Abstract: In Ancient Egypt honey bees seemed to have been of great significance during all periods – as decoration or motif in various contexts as well as icon within the religious and mythological sphere. In addition to that, bees also seemed to have been devoted as a symbol of the royal status and were applied in correlation with high-ranking officials. The practical use of bee products like wax and honey (apart from consumption) ranged from diverse applications within the fields of cosmetology or medical therapy to the utilization as an indispensable adjuvant for the mummification process.
Zusammenfassung: Im Alten Ägypten schienen Honigbienen durchweg von großer Bedeutung gewesen zu sein – als Dekoration oder Motiv in unterschiedlichen Kontexten sowie als Symbol und Ikone im religiösen und mythologischen Bereich. Darüber hinaus scheinen Bienen als Zeichen des königlichen Status zu dienen und wurden auch im Zusammenhang mit hochrangigen Beamten genutzt. Die praktische Verwendung von Bienenprodukten wie Wachs und Honig (abgesehen vom Verzehr) reichte von diversen Anwendungen im Bereich der Kosmetik oder bei Heilverfahren bis hin zur Verwendung als unverzichtbares Hilfsmittel für den Mumifizierungsprozess.
Egyptians may well have gathered the honey of
wild bees in the prehistoric period. As early as the first dynasty, the rare
inscriptions conserved show us that the canonical titles of the Pharaoh mention
“he who belongs to the sedge and the bee” (nesout-bity),
that is, the symbols respectively of Upper and Lower Egypt. Beekeeping is then
attested in the Old Kingdom: a bas-relief of the funerary temple of the Pharaoh
Nyuserre in Abusir (Fifth Dynasty, around 2500 BCE) represents peasants busying
themselves around beehives. A royal collar found at Saqqara and belonging to
Queen Hetepheres, the mother of Khufu (Cheops), has a handsome bee décor. Much
later in the New Kingdom (1580-1054 BCE), several beekeeping motifs are to be
found in the tombs of high-ranking civil officers, as in that of the Vizier Rekhmire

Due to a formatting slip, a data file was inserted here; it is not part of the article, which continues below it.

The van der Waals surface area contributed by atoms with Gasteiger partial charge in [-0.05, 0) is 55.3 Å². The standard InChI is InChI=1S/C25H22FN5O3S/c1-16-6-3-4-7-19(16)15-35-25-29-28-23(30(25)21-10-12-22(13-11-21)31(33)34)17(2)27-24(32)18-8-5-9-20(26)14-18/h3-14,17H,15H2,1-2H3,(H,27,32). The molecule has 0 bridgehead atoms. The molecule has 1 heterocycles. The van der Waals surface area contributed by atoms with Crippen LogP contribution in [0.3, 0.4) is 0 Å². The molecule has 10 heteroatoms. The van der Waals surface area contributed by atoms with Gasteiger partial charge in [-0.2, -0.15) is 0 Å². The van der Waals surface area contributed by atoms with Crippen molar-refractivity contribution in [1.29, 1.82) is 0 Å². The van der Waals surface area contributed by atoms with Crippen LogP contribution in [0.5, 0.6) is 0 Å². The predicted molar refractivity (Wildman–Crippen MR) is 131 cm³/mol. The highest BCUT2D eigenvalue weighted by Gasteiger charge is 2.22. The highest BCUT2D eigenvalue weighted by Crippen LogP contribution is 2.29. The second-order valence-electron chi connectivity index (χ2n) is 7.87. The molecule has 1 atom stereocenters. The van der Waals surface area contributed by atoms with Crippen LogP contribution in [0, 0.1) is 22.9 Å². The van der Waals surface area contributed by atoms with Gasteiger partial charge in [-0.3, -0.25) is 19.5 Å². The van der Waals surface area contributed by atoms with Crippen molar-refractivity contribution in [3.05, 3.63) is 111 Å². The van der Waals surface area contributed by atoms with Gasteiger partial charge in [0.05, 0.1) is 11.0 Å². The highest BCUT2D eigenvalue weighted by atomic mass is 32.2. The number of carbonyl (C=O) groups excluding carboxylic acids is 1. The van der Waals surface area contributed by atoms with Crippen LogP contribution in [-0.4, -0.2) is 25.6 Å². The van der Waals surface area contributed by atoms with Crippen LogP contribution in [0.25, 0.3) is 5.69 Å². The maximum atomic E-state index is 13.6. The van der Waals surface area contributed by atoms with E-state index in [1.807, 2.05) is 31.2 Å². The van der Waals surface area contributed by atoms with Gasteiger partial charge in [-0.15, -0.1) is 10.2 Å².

in Thebes showing honey being taken from the hive, as well as filling and
sealing jars of honey.
Later still, a bas-relief from the Saite period
of the 26th Dynasty in the tomb of the high-ranking civil officer Pabasa in
Thebes (26th Dynasty, around 700 BCE) shows peasants lifting a beehive. In the
Greek period of the Ptolemaic Dynasty, papyrus fragments mention it is
necessary to change the position of beehives twice a year so that bees can
forage in favourable areas with plenty of flowers. The Greek papyri of Zenon,
the manager of the estates of the diocetus
(minister of the economy) Apollonios in the 3rd century BCE tells us about
economic management and honey production, transport, storage and uses.
According to some of the medical papyri (among
them, the Ebers papyrus), honey was utilised in various compositions as a
softener or an adjuvant and it was also an ingredient in cosmetics. Honey and
wax were likewise indispensable in mummifying processes.
In mythology and religion, the bee was associated with the goddess Neith of the city of Sais in the Western Nile Delta, one of the creation goddesses (also a divinity of the hunt and of war). Some inscriptions also refer to Rê, God of the sun, whose tears, when they fell to earth, were transformed into bees, who created wax.
Catherine Chadefaud French agrégée in History Doctorate in Egyptology and Historical Geography (ancient Egyptian climate and vegetation)